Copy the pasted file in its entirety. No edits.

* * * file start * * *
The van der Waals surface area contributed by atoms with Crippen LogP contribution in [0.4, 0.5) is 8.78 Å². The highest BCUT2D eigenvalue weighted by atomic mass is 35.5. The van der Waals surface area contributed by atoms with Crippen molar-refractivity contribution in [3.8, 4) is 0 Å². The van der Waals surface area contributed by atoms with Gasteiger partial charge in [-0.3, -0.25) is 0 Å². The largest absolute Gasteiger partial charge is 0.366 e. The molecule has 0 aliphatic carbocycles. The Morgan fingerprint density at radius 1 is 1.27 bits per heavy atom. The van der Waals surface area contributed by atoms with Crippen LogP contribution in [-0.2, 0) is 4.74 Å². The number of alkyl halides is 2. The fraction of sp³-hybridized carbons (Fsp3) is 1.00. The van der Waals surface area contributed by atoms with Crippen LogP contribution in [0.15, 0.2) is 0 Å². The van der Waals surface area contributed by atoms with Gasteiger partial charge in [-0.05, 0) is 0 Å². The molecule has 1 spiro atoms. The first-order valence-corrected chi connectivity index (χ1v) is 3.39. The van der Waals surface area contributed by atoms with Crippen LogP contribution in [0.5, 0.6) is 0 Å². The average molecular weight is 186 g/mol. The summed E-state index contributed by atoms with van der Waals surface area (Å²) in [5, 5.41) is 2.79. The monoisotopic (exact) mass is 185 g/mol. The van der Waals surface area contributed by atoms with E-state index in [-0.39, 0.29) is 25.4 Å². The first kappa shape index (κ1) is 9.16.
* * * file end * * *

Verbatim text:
The van der Waals surface area contributed by atoms with Crippen LogP contribution in [0.4, 0.5) is 8.78 Å². The highest BCUT2D eigenvalue weighted by atomic mass is 35.5. The van der Waals surface area contributed by atoms with Crippen molar-refractivity contribution in [3.8, 4) is 0 Å². The van der Waals surface area contributed by atoms with Gasteiger partial charge in [-0.3, -0.25) is 0 Å². The largest absolute Gasteiger partial charge is 0.366 e. The molecule has 0 aliphatic carbocycles. The Morgan fingerprint density at radius 1 is 1.27 bits per heavy atom. The van der Waals surface area contributed by atoms with Crippen LogP contribution in [-0.2, 0) is 4.74 Å². The number of alkyl halides is 2. The fraction of sp³-hybridized carbons (Fsp3) is 1.00. The van der Waals surface area contributed by atoms with Crippen LogP contribution in [0.15, 0.2) is 0 Å². The van der Waals surface area contributed by atoms with Gasteiger partial charge in [-0.05, 0) is 0 Å². The molecule has 1 spiro atoms. The first-order valence-corrected chi connectivity index (χ1v) is 3.39. The van der Waals surface area contributed by atoms with Crippen LogP contribution in [0.5, 0.6) is 0 Å². The average molecular weight is 186 g/mol. The summed E-state index contributed by atoms with van der Waals surface area (Å²) in [5, 5.41) is 2.79. The monoisotopic (exact) mass is 185 g/mol. The van der Waals surface area contributed by atoms with E-state index in [-0.39, 0.29) is 25.4 Å². The first kappa shape index (κ1) is 9.16.